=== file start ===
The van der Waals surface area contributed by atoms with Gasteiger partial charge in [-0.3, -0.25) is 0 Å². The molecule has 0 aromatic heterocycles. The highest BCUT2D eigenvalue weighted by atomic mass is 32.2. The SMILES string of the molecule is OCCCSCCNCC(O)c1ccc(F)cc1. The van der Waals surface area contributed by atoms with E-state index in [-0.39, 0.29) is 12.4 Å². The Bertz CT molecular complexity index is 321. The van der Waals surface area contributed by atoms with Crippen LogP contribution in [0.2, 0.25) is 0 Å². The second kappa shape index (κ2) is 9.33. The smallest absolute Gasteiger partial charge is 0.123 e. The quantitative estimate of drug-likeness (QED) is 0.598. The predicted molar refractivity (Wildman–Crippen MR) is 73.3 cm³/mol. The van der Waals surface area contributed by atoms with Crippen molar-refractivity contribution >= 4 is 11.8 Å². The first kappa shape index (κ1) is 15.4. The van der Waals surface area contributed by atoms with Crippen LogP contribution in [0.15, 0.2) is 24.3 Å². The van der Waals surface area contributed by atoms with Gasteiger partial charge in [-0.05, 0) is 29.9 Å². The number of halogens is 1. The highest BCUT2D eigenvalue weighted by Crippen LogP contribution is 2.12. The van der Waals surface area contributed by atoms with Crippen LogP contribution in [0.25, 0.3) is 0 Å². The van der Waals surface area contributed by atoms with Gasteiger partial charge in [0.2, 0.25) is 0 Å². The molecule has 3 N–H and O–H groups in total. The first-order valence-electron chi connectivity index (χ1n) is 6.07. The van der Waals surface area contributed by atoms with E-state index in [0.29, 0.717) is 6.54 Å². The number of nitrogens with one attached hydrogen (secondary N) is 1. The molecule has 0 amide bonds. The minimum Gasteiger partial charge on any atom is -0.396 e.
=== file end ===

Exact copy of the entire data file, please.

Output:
The van der Waals surface area contributed by atoms with Gasteiger partial charge in [-0.3, -0.25) is 0 Å². The molecule has 0 aromatic heterocycles. The highest BCUT2D eigenvalue weighted by atomic mass is 32.2. The SMILES string of the molecule is OCCCSCCNCC(O)c1ccc(F)cc1. The van der Waals surface area contributed by atoms with E-state index in [-0.39, 0.29) is 12.4 Å². The Bertz CT molecular complexity index is 321. The van der Waals surface area contributed by atoms with Crippen LogP contribution in [0.2, 0.25) is 0 Å². The second kappa shape index (κ2) is 9.33. The smallest absolute Gasteiger partial charge is 0.123 e. The quantitative estimate of drug-likeness (QED) is 0.598. The predicted molar refractivity (Wildman–Crippen MR) is 73.3 cm³/mol. The van der Waals surface area contributed by atoms with Crippen molar-refractivity contribution >= 4 is 11.8 Å². The first kappa shape index (κ1) is 15.4. The van der Waals surface area contributed by atoms with Crippen LogP contribution in [0.15, 0.2) is 24.3 Å². The van der Waals surface area contributed by atoms with Gasteiger partial charge in [-0.05, 0) is 29.9 Å². The number of halogens is 1. The highest BCUT2D eigenvalue weighted by Crippen LogP contribution is 2.12. The van der Waals surface area contributed by atoms with Crippen LogP contribution in [0.25, 0.3) is 0 Å². The van der Waals surface area contributed by atoms with Gasteiger partial charge in [0.2, 0.25) is 0 Å². The molecule has 3 N–H and O–H groups in total. The first-order valence-electron chi connectivity index (χ1n) is 6.07. The van der Waals surface area contributed by atoms with E-state index in [0.29, 0.717) is 6.54 Å². The number of nitrogens with one attached hydrogen (secondary N) is 1. The molecule has 0 amide bonds. The minimum Gasteiger partial charge on any atom is -0.396 e.